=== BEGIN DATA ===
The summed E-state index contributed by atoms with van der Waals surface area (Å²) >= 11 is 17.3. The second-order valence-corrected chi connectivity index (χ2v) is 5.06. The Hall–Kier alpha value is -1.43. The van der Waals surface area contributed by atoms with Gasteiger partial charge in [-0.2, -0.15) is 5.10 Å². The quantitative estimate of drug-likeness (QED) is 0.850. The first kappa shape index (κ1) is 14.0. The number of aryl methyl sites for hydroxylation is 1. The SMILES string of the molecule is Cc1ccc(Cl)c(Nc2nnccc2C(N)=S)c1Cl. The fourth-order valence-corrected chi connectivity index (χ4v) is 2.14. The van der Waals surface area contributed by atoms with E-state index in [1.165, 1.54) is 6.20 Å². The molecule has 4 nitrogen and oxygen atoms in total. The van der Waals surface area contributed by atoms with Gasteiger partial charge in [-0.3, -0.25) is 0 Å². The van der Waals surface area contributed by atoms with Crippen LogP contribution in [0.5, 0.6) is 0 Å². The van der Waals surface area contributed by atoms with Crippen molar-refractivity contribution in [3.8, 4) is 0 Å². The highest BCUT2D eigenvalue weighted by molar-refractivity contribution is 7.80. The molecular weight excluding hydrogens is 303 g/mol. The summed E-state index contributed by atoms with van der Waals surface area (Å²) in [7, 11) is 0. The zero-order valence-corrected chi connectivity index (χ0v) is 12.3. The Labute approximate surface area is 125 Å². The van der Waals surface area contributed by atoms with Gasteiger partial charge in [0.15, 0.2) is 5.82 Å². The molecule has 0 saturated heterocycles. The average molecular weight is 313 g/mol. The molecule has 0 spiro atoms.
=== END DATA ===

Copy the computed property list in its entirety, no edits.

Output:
The summed E-state index contributed by atoms with van der Waals surface area (Å²) >= 11 is 17.3. The second-order valence-corrected chi connectivity index (χ2v) is 5.06. The Hall–Kier alpha value is -1.43. The van der Waals surface area contributed by atoms with Gasteiger partial charge in [-0.2, -0.15) is 5.10 Å². The quantitative estimate of drug-likeness (QED) is 0.850. The first kappa shape index (κ1) is 14.0. The number of aryl methyl sites for hydroxylation is 1. The SMILES string of the molecule is Cc1ccc(Cl)c(Nc2nnccc2C(N)=S)c1Cl. The fourth-order valence-corrected chi connectivity index (χ4v) is 2.14. The van der Waals surface area contributed by atoms with E-state index in [1.165, 1.54) is 6.20 Å². The molecule has 4 nitrogen and oxygen atoms in total. The van der Waals surface area contributed by atoms with Gasteiger partial charge in [-0.3, -0.25) is 0 Å². The van der Waals surface area contributed by atoms with Crippen LogP contribution in [0.5, 0.6) is 0 Å². The van der Waals surface area contributed by atoms with Crippen molar-refractivity contribution in [3.8, 4) is 0 Å². The highest BCUT2D eigenvalue weighted by molar-refractivity contribution is 7.80. The molecular weight excluding hydrogens is 303 g/mol. The summed E-state index contributed by atoms with van der Waals surface area (Å²) in [7, 11) is 0. The zero-order valence-corrected chi connectivity index (χ0v) is 12.3. The Labute approximate surface area is 125 Å². The van der Waals surface area contributed by atoms with Gasteiger partial charge in [0.15, 0.2) is 5.82 Å². The molecule has 0 saturated heterocycles. The average molecular weight is 313 g/mol. The molecule has 0 spiro atoms.